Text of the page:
COVID-19: Office Continuity Planning and Technology

As protocols for dealing with COVID-19 in the workplace change, leaders may start assessing their office team members for their ability to work remotely. We want to provide practical advice for managing communications, systems access, and general expectations for team members that transition to a remote-work assignment. Getting ready for changes in office dynamics and expecations is critical and should not be left to the last minute.

Remote work can be positive and productive with the right prepartion. Staff competencies with technology play a key role in everyone's success, and unit leaders have the unique opportunity to create highly successful scenarios with the proper application of technological resources. We encourage leaders of remote workers to see this as an opportunity for professional development by considering the following factors:

  • Can the employee quickly learn new tools and skills that make them more adaptable and productive?
  • Does the employee work to assist others through their challenges, offering help with their knowledge and experience?
  • Can the employee complete work autonomously and independently?
  • Is the employee able to follow guidelines and proper procedures without fail?
  • Is the employee consistently available and quick to respond to inquiries?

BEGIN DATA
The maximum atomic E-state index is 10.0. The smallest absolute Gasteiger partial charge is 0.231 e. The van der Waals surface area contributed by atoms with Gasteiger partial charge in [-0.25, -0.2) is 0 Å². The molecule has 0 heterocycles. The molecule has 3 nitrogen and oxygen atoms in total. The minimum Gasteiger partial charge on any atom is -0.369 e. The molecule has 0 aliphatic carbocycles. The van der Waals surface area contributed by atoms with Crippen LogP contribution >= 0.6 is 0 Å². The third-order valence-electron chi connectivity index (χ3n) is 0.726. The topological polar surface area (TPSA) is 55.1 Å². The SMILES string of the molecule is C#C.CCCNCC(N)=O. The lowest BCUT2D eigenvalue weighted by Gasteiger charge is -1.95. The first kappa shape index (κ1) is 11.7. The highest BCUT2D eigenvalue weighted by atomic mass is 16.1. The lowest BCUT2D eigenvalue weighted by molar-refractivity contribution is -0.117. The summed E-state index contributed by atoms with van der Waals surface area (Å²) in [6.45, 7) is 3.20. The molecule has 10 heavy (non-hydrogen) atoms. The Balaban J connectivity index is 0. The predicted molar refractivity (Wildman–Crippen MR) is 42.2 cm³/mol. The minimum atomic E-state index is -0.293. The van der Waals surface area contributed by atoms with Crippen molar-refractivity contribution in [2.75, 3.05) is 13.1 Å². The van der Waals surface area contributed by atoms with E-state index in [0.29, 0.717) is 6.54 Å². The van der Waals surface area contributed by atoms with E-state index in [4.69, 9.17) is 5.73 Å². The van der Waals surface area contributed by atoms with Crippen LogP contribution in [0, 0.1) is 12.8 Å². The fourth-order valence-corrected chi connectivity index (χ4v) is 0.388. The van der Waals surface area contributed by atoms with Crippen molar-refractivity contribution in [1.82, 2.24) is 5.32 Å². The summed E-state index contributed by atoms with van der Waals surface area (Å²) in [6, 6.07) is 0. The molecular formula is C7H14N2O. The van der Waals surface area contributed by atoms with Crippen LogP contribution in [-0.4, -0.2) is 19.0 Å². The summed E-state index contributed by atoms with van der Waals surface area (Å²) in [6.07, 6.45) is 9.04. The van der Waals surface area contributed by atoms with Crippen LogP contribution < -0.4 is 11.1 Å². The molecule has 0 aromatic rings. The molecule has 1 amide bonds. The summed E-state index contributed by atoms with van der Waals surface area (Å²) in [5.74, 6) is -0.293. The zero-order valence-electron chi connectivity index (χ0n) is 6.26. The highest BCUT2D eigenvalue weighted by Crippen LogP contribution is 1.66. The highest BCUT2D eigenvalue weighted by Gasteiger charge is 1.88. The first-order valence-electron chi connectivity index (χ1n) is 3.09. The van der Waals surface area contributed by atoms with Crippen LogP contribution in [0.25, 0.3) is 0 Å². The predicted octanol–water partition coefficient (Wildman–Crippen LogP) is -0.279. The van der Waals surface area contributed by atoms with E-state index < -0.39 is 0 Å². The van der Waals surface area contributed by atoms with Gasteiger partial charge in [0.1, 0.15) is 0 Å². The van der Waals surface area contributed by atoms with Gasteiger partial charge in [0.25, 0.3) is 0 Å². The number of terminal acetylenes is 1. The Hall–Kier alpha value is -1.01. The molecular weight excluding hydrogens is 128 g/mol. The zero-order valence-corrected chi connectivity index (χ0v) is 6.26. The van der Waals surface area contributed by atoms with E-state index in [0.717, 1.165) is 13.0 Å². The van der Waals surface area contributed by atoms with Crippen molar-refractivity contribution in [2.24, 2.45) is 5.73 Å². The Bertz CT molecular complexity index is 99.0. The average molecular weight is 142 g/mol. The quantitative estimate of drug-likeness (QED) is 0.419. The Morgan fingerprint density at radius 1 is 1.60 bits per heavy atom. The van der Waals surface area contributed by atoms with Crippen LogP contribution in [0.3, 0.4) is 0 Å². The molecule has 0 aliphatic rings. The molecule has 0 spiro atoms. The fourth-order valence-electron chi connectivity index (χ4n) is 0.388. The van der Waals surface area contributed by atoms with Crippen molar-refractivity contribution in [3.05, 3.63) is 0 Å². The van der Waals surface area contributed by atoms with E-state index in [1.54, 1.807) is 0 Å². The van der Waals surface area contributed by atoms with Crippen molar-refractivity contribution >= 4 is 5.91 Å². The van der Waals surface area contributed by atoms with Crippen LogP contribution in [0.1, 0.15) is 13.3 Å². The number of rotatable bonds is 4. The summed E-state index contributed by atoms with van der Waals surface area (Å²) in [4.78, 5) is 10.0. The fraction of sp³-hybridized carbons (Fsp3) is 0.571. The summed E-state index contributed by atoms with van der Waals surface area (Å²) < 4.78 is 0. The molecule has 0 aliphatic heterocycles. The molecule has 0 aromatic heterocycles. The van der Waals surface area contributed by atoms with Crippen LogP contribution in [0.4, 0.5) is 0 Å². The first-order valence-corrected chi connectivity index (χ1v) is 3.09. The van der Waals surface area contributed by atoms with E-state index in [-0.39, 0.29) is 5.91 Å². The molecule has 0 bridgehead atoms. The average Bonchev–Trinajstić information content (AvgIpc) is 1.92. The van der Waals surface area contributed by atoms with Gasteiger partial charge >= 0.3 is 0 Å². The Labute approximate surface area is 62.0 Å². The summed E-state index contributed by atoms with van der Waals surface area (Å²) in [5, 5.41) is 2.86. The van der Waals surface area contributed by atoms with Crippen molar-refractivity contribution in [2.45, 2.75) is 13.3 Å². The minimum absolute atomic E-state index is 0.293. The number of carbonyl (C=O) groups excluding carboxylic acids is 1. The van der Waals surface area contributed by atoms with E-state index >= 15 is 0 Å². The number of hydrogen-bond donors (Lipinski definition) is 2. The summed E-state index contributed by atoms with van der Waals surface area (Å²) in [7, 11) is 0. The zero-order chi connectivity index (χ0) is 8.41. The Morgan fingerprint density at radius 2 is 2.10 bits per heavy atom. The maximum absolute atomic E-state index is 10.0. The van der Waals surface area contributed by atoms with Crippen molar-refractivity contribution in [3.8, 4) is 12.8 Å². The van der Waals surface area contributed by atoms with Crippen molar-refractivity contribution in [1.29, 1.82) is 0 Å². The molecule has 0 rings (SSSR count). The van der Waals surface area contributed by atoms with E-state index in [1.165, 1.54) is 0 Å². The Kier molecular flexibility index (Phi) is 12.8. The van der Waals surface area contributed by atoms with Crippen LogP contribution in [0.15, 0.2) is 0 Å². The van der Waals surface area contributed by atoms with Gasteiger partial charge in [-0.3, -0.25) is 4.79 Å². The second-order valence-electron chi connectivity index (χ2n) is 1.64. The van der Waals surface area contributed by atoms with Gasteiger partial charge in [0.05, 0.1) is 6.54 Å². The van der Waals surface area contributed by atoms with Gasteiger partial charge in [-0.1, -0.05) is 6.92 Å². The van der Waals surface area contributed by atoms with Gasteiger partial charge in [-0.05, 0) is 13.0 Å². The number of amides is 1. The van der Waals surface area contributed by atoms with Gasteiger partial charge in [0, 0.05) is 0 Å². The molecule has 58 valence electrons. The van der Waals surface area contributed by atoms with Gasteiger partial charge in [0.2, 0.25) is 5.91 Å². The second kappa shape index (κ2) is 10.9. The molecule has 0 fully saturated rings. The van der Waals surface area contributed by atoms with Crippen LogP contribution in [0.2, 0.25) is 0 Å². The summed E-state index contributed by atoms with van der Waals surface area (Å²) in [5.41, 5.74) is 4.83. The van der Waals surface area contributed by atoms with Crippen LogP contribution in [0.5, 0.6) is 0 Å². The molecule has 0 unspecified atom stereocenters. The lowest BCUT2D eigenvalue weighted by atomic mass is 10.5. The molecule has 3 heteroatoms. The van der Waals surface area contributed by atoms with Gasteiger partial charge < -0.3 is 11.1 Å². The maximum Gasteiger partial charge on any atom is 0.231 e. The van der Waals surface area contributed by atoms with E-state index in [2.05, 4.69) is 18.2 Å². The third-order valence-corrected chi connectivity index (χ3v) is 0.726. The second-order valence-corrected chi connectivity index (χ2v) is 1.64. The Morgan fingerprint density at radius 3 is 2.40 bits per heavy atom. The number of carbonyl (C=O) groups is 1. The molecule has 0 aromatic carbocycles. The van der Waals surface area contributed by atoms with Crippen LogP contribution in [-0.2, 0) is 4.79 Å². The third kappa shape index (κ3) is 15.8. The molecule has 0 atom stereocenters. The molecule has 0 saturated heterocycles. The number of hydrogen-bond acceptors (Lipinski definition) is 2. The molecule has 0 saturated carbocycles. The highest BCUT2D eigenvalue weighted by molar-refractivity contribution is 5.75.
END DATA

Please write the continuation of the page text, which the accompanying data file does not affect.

• Does the employee require a high-degree of direction from the supervisor?
  • Does the employee resist using new tools and acquiring new skills?
  • Does the employee fail to complete objectives and use remote work and/or technology as an excuse?
  • Does the employee expect or demand additional resources to complete remote work assignments?

A good test of an employee's ability is to have them learn new tools while still on the premise. Check to see if they can do this independently by picking one tool, learning it, and then reporting on how they think the tool will work for their department if implemented. Employees can pick a tool and self-train by going to This will also orient them to where to go to get additional training and skills.

Before an office moves to a remote-work model, there are several considerations. The following questions are designed to help teams get the most from a potential transition from office work to working remotely.

1. Do staff members have adequate resources to be effective in a home work environment? We recommend the following:

  • a high-speed internet connection (5 megbits or higher)
  • a secure, dedicated computer with at least a dual-core processor and 4 gigabytes of ram, with enough hard-drive space to download Micrsoft Office (using a shared, family computer is strongly discouraged)
  • current, and up-to-date antivirus software installed
  • access to a cell phone or landline
  • quiet working space for at least 8 hours a day (during normal office hours--e.g. 8 am - 5 pm)

2. Has the team identified effective tools to use to communicate? We recommend the following:

  • an office Zoom account for meetings managed by the department/unit head
  • Skype as a primary or backup mechanism for real-time chatting
  • Outlook installed directly on each team-member's computer